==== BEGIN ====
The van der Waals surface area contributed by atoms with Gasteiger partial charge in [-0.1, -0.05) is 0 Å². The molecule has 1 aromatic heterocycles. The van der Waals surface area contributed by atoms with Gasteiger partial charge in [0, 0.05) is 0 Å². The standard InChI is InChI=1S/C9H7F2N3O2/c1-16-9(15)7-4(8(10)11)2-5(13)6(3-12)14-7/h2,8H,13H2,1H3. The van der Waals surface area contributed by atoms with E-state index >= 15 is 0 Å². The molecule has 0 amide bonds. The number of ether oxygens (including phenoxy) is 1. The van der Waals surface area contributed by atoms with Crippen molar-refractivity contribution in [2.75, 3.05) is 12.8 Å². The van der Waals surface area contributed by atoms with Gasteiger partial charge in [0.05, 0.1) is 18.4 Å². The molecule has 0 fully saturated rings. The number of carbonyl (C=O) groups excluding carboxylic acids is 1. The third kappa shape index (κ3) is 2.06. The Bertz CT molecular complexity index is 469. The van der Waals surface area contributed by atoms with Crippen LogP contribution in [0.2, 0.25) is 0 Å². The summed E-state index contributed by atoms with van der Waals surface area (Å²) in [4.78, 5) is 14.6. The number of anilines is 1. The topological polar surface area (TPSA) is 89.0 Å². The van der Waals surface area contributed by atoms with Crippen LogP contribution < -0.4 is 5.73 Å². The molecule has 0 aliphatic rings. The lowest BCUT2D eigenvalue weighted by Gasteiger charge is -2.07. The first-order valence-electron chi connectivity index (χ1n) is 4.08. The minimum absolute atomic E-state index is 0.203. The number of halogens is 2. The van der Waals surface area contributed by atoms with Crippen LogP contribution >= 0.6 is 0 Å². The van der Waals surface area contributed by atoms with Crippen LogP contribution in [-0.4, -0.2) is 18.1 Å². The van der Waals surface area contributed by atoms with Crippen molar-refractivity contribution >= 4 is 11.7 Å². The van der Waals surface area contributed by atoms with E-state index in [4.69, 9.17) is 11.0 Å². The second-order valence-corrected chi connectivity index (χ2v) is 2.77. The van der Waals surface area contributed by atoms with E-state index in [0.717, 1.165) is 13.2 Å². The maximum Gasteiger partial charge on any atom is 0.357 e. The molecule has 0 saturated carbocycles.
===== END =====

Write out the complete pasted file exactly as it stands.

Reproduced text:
The van der Waals surface area contributed by atoms with Gasteiger partial charge in [-0.1, -0.05) is 0 Å². The molecule has 1 aromatic heterocycles. The van der Waals surface area contributed by atoms with Gasteiger partial charge in [0, 0.05) is 0 Å². The standard InChI is InChI=1S/C9H7F2N3O2/c1-16-9(15)7-4(8(10)11)2-5(13)6(3-12)14-7/h2,8H,13H2,1H3. The van der Waals surface area contributed by atoms with E-state index >= 15 is 0 Å². The molecule has 0 amide bonds. The number of ether oxygens (including phenoxy) is 1. The van der Waals surface area contributed by atoms with Crippen molar-refractivity contribution in [2.75, 3.05) is 12.8 Å². The van der Waals surface area contributed by atoms with Gasteiger partial charge in [0.05, 0.1) is 18.4 Å². The molecule has 0 fully saturated rings. The number of carbonyl (C=O) groups excluding carboxylic acids is 1. The third kappa shape index (κ3) is 2.06. The Bertz CT molecular complexity index is 469. The van der Waals surface area contributed by atoms with Crippen LogP contribution in [0.2, 0.25) is 0 Å². The summed E-state index contributed by atoms with van der Waals surface area (Å²) in [4.78, 5) is 14.6. The number of anilines is 1. The topological polar surface area (TPSA) is 89.0 Å². The van der Waals surface area contributed by atoms with Crippen LogP contribution < -0.4 is 5.73 Å². The molecule has 0 aliphatic rings. The lowest BCUT2D eigenvalue weighted by Gasteiger charge is -2.07. The first-order valence-electron chi connectivity index (χ1n) is 4.08. The minimum absolute atomic E-state index is 0.203. The number of halogens is 2. The van der Waals surface area contributed by atoms with Crippen LogP contribution >= 0.6 is 0 Å². The van der Waals surface area contributed by atoms with Crippen LogP contribution in [-0.4, -0.2) is 18.1 Å². The van der Waals surface area contributed by atoms with Crippen molar-refractivity contribution >= 4 is 11.7 Å². The van der Waals surface area contributed by atoms with E-state index in [4.69, 9.17) is 11.0 Å². The second-order valence-corrected chi connectivity index (χ2v) is 2.77. The van der Waals surface area contributed by atoms with E-state index in [0.717, 1.165) is 13.2 Å². The maximum Gasteiger partial charge on any atom is 0.357 e. The molecule has 0 saturated carbocycles.